"I applied to the University Scholars Program to have the opportunity to conduct research that would broaden my academic horizons, as well as combined my major and minor into one study. This program has allowed me to conduct research on social services in relation to sexuality in France. My expectations for this year are to analyze the research that I conducted over the summer, and produce a final product that draws valuable conclusions about the state of social services for the Lesbian, Gay, Bisexual, and Transgender community in Paris, France and New York City, New York. Additionally, I hope to gain valuable guidence from my mentor as to how to properly conduct a research study, as well as how to analyze data and write academic research based on that data."
Social Services Sexuality Studies Gender Research.
Academic and Other Awards
- University Scholars Program Scholarship (2011-2012)
Child Advocate- Peaceful Paths, Gainesville, FL. (August 2009-December 2010).
Hobbies and Interests
- Animal Rights, traveling, French culture, film, and music.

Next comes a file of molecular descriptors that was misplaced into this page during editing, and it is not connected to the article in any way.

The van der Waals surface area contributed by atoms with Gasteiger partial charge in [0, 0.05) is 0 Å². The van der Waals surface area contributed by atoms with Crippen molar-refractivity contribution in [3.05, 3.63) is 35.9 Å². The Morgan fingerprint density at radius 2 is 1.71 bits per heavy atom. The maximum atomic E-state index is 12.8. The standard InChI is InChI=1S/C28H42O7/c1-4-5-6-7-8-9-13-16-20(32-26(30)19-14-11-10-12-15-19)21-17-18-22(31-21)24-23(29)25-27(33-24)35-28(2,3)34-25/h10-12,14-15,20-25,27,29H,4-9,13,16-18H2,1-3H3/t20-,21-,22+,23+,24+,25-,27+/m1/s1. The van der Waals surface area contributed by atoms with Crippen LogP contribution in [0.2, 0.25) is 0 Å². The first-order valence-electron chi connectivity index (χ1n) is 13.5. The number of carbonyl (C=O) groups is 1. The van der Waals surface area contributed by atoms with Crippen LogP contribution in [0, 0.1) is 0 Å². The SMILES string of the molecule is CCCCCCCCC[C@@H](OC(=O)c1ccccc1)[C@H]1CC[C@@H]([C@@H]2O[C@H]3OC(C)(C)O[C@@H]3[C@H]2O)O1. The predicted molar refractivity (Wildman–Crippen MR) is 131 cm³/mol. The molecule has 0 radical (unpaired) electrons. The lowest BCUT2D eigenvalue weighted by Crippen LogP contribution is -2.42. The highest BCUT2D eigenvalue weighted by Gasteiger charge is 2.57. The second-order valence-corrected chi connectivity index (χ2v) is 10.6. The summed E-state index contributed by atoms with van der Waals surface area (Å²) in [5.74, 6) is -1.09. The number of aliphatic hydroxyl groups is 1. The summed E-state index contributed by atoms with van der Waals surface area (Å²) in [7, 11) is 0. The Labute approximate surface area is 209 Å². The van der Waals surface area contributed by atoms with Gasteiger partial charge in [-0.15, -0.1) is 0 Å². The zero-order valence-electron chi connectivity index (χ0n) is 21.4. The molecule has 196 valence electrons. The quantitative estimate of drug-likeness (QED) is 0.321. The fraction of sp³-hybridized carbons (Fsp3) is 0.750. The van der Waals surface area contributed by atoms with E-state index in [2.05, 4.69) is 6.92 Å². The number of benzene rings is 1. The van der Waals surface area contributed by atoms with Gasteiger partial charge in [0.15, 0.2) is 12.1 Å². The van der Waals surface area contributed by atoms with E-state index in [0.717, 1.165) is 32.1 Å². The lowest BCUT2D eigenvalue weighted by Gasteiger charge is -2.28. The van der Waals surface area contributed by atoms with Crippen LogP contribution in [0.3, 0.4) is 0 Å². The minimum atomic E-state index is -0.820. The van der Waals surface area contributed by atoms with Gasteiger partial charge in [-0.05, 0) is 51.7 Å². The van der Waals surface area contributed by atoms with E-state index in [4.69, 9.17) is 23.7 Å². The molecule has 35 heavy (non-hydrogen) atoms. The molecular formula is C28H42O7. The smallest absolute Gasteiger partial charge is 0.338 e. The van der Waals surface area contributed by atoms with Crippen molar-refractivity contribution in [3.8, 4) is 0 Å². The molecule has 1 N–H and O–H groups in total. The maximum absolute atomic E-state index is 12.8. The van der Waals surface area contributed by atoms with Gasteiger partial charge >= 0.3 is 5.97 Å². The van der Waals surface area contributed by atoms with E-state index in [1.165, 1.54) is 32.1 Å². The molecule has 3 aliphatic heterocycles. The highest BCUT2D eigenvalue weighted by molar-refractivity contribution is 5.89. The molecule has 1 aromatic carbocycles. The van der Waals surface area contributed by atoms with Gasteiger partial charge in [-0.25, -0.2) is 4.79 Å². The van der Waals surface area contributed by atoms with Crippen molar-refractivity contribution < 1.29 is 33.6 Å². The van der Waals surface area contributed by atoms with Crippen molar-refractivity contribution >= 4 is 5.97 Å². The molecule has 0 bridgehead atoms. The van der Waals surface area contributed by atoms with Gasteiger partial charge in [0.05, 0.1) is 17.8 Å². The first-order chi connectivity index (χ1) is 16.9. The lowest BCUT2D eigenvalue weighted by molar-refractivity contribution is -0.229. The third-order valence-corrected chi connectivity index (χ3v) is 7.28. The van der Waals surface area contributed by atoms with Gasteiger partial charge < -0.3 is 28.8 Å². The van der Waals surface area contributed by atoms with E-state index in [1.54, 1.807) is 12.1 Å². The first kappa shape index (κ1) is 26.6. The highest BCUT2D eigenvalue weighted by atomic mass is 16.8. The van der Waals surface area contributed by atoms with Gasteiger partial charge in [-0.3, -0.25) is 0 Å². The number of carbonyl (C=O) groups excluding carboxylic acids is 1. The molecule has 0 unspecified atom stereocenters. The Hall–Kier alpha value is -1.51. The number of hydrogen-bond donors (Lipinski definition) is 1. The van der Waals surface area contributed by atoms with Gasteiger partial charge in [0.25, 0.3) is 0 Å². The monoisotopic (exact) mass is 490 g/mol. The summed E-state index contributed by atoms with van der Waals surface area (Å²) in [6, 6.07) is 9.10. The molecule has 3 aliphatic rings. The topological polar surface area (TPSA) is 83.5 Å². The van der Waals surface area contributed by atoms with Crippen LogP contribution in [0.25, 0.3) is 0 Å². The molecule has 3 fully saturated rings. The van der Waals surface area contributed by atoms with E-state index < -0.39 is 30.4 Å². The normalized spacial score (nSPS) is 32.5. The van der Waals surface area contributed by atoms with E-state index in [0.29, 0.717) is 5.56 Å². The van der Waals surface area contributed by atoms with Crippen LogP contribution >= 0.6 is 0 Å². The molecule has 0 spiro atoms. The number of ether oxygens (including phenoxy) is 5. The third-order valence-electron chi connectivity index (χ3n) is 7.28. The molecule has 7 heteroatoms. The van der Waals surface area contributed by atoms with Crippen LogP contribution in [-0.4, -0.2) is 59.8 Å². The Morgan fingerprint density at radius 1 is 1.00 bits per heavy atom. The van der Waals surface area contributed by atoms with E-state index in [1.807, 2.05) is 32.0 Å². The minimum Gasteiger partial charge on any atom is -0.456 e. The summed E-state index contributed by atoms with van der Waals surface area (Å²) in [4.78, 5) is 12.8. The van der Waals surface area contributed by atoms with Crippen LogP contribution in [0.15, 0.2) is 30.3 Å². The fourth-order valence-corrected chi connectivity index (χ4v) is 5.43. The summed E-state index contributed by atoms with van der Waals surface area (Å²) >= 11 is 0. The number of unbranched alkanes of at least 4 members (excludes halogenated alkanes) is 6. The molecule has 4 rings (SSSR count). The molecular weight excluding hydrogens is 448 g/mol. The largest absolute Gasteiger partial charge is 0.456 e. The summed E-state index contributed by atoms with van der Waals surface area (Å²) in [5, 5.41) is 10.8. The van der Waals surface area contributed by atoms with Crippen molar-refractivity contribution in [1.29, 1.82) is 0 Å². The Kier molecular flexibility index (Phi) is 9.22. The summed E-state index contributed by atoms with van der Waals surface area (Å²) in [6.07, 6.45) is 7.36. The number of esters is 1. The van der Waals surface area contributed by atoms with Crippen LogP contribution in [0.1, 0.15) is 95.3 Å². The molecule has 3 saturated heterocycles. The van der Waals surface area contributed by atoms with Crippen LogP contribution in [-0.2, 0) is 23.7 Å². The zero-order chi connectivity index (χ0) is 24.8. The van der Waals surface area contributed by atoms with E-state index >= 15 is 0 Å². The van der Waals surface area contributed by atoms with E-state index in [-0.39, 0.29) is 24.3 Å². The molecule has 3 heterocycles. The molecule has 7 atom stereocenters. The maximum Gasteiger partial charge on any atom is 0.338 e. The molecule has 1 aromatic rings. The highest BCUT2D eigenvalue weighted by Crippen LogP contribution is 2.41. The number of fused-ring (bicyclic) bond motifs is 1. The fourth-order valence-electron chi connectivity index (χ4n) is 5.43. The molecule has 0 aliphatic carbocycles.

Cross-Cultural Analysis of Lesbian, Gay, Bisexual, and Transgender Community Centers in Paris, France and New York City, New York
This project seeks to identify the differences in services provided to the LGBT community in the United States and France. The purpose of this research is to examine community centers and organizations designed around LGBT interests. To do so, I have done an in-depth case study where I reviewed organizational texts, conducted participant observations by attending groups, and compared histories, the demographics of populations served, as well as how each organization reflects the culturally specific approaches to serving LGBT people. Additionally, I consider the degree to which different government structures and varying degrees of the social marginalization are factors that influence the differences I have observed with in the contexts of taking a comparative case study approach to my research. The opportunity to cross-culturally compare New York City to Paris is an invaluable opportunity to examine the effects of community centers on the lives of LGBT people in two largely comparable but vastly different cities and social contexts.